Doyle: What money can’t buy

“Shopping Period.” The concept itself sounds pleasant enough — fun, even, when we read about it in the pamphlets from the Admissions Office or heard about it from our tour guides. “You mean I get to go to any class I want, and leave whenever I want, and choose whatever professor I want?” we think.

Then we receive our first Blue Books in the mail the summer before freshman year, and the excitement-disillusionment combo really begins. Prerequisites, distributional requirements and properties of space and time be damned, we are going to shop organic chemistry, “Grand Strategies” and a class with Harold Bloom (we’ve heard he’s brilliant!).

It turns out freshmen aren’t the only ones — even upperclassmen madly highlight and dog-ear their Blue Books — for Shopping Period brings out the window-shopper in all of us. “I want that, and that, and that, and oh! — that too.” Can you blame us? It all looks so good. At a place like Yale, it’s impossible not to feel the temptation to explore every subject we can. “Middle Eastern politics? Yes, I’ll take that. Ancient Greek art? I’ll have that as well. Victorian literature? Why not?”

Faced with all the choices, four or five credits suddenly seems like such a small amount to spend.

And now, midway through the shopping week, it’s getting harder for all of us. Picking out things to try on is always the easy part of shopping, whether in a store or in college.

When the first day of classes hit, we realized that, no matter how many ways we arranged and rearranged our iCals, we just couldn’t take “Major English Poets” because it conflicted with “Gypsies, Tramps and Thieves.” It was like falling in love with a pair of pants only to realize that the store didn’t have them in the right size.

Reality thwarted our ideal schedules in other ways, too: The class on Dickens seemed so much less appealing when we started counting the pages of required reading and realized that there was a final essay. It was a feeling akin to approaching the cash register and realizing the things we wanted to buy actually cost money.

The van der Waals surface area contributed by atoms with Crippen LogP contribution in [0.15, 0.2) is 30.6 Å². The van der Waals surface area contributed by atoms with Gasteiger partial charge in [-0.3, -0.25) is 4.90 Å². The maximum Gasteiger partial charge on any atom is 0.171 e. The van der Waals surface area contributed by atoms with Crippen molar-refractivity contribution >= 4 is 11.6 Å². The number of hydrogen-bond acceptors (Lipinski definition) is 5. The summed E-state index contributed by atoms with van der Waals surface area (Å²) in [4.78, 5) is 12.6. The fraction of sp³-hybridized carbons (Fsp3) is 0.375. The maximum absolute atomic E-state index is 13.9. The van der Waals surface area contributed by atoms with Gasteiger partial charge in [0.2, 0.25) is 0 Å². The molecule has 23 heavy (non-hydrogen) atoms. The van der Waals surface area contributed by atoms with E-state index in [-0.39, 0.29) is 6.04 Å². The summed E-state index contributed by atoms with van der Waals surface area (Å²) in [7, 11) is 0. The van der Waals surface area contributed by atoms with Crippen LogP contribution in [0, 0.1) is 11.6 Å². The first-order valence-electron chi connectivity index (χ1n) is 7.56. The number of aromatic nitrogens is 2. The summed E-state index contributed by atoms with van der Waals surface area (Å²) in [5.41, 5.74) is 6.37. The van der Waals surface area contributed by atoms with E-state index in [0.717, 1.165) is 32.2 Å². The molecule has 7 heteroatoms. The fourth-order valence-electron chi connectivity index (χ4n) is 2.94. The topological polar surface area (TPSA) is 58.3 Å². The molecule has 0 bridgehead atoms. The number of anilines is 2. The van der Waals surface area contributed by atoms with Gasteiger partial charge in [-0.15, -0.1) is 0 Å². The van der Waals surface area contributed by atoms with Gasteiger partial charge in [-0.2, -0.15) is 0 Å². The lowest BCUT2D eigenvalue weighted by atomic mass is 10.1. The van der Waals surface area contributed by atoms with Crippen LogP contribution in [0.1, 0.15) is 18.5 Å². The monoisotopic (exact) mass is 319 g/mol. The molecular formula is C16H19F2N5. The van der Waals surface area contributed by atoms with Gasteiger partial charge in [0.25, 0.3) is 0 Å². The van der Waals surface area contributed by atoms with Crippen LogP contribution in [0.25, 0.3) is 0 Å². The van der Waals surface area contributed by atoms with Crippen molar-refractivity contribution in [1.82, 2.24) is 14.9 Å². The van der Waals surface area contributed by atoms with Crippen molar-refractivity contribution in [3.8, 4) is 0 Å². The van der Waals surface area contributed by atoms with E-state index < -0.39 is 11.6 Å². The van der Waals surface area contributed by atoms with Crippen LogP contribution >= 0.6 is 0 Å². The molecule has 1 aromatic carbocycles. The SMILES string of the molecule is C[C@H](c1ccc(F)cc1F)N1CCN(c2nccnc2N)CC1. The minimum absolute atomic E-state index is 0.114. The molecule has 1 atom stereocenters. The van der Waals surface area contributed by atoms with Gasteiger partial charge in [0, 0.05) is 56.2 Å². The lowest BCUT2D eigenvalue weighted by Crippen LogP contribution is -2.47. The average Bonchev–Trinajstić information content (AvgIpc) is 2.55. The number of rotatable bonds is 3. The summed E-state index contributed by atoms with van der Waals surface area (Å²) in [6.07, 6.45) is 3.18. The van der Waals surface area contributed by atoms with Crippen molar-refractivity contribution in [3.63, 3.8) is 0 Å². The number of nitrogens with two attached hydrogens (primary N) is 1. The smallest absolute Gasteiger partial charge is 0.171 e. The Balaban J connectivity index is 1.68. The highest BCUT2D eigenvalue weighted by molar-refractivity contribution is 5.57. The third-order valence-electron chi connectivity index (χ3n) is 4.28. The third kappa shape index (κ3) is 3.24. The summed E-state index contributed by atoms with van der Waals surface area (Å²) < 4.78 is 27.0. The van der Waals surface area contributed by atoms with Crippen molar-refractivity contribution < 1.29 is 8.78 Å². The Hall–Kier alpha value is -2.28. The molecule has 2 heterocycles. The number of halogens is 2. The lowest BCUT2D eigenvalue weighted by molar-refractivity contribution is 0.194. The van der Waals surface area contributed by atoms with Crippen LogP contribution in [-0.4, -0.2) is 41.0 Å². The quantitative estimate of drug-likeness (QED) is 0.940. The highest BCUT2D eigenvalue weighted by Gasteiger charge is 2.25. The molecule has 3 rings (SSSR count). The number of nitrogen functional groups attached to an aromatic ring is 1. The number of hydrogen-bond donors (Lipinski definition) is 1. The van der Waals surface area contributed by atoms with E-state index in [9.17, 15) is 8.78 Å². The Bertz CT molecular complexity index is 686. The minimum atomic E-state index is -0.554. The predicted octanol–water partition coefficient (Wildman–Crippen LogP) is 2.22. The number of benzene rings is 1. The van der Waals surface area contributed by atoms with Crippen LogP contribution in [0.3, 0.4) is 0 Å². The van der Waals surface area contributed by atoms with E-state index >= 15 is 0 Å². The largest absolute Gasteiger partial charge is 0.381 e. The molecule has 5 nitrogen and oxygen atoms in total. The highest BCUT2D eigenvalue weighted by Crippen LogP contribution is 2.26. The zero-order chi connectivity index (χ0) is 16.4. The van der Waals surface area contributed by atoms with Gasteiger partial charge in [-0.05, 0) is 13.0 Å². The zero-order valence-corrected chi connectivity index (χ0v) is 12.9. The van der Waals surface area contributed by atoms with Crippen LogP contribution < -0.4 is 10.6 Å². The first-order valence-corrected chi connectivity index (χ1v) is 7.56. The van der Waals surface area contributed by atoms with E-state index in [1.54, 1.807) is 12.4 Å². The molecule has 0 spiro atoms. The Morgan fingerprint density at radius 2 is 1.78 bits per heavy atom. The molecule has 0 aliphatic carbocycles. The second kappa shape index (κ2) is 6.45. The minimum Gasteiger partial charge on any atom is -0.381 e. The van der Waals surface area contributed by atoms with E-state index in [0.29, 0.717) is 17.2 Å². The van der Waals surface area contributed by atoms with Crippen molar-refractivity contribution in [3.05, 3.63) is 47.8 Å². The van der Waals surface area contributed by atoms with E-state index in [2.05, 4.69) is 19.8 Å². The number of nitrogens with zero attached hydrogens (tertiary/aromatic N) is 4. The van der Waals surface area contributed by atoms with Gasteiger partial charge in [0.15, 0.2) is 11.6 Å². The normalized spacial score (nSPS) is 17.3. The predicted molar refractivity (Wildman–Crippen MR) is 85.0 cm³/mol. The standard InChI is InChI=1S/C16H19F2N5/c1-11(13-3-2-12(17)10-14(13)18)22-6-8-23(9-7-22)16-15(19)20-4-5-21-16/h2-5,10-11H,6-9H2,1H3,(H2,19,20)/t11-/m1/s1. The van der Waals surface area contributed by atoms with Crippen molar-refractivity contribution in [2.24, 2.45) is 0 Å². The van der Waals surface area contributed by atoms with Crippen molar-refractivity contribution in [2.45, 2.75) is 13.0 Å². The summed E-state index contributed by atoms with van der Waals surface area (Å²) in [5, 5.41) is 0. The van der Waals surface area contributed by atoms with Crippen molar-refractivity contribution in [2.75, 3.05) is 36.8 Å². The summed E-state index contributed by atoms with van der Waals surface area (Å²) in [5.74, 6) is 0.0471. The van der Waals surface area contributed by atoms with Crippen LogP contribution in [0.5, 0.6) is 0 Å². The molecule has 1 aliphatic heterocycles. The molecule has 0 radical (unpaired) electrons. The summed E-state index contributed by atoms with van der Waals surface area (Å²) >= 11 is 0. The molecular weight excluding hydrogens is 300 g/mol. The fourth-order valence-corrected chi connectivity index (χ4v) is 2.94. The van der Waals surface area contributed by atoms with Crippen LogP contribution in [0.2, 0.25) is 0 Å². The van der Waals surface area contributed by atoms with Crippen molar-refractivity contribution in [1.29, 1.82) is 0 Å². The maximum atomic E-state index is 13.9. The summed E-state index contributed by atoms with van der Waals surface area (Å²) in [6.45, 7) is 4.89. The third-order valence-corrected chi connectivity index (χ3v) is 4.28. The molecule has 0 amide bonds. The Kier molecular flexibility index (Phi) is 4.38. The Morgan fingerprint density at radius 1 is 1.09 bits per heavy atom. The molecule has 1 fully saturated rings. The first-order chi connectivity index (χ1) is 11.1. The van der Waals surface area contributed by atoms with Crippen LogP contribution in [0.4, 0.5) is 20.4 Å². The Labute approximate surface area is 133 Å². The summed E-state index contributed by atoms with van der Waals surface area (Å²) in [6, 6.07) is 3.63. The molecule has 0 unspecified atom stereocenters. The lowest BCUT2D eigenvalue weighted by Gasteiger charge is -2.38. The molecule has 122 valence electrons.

During shopping period, there is a need to balance our desire for a rigorous workload with the desire to spend our nights at Toad’s, to decipher the difference between “Introduction to Political Philosophy” and “Introduction: Political Philosophy” and to figure out when, exactly, we will get that QR.

So this might be shopping, but it’s no carefree trip to the mall. In fact, it’s more like an all-night stakeout before a sale — the line to petition for placement in English classes rendered Linsly-Chittenden Hall indistinguishable from a Wal-Mart on Black Friday (complete with lines beginning long before it opened). Competition for a seat in seminars has pitted Yalie against Yalie, each battling for the season’s must-have item. When a student drops out of a class, or arrives two minutes late, 20 others rush forward to seize the fallen’s spot. Left in their wake are their once-immaculate potential schedules, now cut, jumbled and glued back together.

Bartering hasn’t been out of the question, either. E-mails have been sent by the dozen: “Dear Professor _, Your class, simply put, is the reason I chose Yale. etc. etc. etc…” And then there are those trying to talk their way into a particular L3 Spanish section using what fragments of vocabulary they remember from the previous year: “Yo … nececisito … estar …”

It’s all part of the quest for the perfect schedule, the shoe that fits.

In a few days, it will all be over. Next week, we will have to know which classes we are taking and which we will have to live without. So, we’ll continue to enter the dressing room. Of course, when it’s time to travel home with our five or so purchases, we’ll know that we will love them — though we may need a few days to let the dust settle.

Comments

  • Domer

    Great column Paul! No other columnist better miss their deadline…